Lordy, yes, let’s hope there are tapes.

Former FBI Director James Comey revealed little new Thursday about Russia’s meddling in last year’s elections, but he really gave it to President Donald Trump. After Comey’s morning of testimony on Capitol Hill, any honest investigation will have to include the president himself.

EDITORIAL

Comey shied away from accusing Trump of obstruction of justice, that infamously impeachable offense, but he described vividly how the president, in his opinion, repeatedly pressured him to kill an FBI investigation into former national security adviser Michael Flynn. Comey admitted his dark reading of Trump’s intentions was based in part on “the nature of the man.” And he accused the president of telling “lies, plain and simple” about why he fired him as head of the FBI.

None of this was really news. Much of what Comey had to say Thursday had been leaked weeks earlier, at least once by Comey himself. But the sum total of his testimony undoubtedly has done real damage to Trump’s already low credibility, despite his defenders’ efforts to spin and dismiss.

Republicans on the Intelligence Committee astutely did not challenge Comey on the basic facts. He was sitting there too much like Superman. Their strategy was to abandon common sense and trot out the most benign interpretations of those facts, leading us to dearly hope that Trump really did secretly record his conversations with Comey.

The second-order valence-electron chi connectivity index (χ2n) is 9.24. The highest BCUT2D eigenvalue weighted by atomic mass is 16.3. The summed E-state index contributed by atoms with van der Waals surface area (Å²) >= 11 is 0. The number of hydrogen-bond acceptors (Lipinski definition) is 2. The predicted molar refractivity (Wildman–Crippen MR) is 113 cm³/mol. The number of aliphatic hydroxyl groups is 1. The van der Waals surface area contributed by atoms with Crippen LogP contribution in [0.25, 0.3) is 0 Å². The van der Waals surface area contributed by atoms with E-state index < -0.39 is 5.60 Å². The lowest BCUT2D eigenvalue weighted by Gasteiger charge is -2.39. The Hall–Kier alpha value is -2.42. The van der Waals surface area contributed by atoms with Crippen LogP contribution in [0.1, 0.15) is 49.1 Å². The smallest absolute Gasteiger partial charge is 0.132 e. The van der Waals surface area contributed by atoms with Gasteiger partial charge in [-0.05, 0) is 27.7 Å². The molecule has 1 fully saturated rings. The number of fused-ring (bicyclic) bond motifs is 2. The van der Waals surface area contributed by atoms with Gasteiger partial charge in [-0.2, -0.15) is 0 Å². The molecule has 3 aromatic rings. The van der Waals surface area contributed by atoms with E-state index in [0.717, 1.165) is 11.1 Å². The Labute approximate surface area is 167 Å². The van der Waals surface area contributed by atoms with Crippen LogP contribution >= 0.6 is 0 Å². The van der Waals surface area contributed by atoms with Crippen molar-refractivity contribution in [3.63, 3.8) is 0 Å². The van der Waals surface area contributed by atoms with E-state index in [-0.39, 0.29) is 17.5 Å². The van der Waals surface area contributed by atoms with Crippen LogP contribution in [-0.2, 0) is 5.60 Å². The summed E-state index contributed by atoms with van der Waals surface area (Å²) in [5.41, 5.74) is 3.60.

Last month, Trump hinted via Twitter that he has “tapes” of their talks, though the White House now — true to form — refuses to confirm or deny the tapes exist.

“Lordy, I hope there are tapes,” Comey said Thursday, saying they could confirm his testimony that Trump leaned on him to kill the Flynn probe. “The president knows if he taped me, and if he did, my feelings aren’t hurt. Release all the tapes. I’m good with it.”

If Robert Mueller, the independent prosecutor now running the FBI investigation, has not subpoenaed the tapes yet, you can believe somebody is drafting an order.

Until such hard evidence comes along, though, what exactly transpired between Trump and Comey will remain hot fodder for debate on Capitol Hill and in barrooms across America.

Sen. James Risch, a Republican from Idaho, parsed Trump’s words so painfully in an effort to absolve him that you might have wished for an aspirin.

He noted that Trump had said to Comey, in a Feb. 14 meeting in the Oval Office, that “I hope you can see your way clear to letting this go, to letting Flynn go. He is a good guy. I hope you can let this go.” And Risch noted that Comey had said he interpreted Trump’s words as a “direction” to drop the Flynn investigation.

But, Risch said, there was another way to read those words: “You may have taken it as a direction, but he said ‘I hope.'”

Sen. Kamala Harris, a Democrat from California, followed with a reality check. If a person puts a gun to your head gun and says “I hope you will give me your wallet,” Harris said, “hope is not the most operative word at that moment.”

The Republican strategy was less to defend Trump than to attack Comey, questioning why he never said to Trump, “Sir, that’s wrong.”

Excellent question. Comey should have stood up more to Trump, which would seem to be part of the job, even if it might have cost him the job. But he did keep careful memos of his conversations with Trump, and he asked Attorney General Jeff Sessions to spare him from any further one-on-one meetings with the president.

Comey revealed himself Thursday to be a consummate Washington strategist, no doubt. He admitted to leaking a memo of his Feb. 14 conversation with Trump, passing it along through a friend to the New York Times. He predicted its explosive contents would lead to the appointment of a special prosecutor and he was right.

Comey can be too clever by half, but his testimony was invaluable. The investigative spotlight will expand to include the president more fully, as it should.

Send letters to: letters@suntimes.com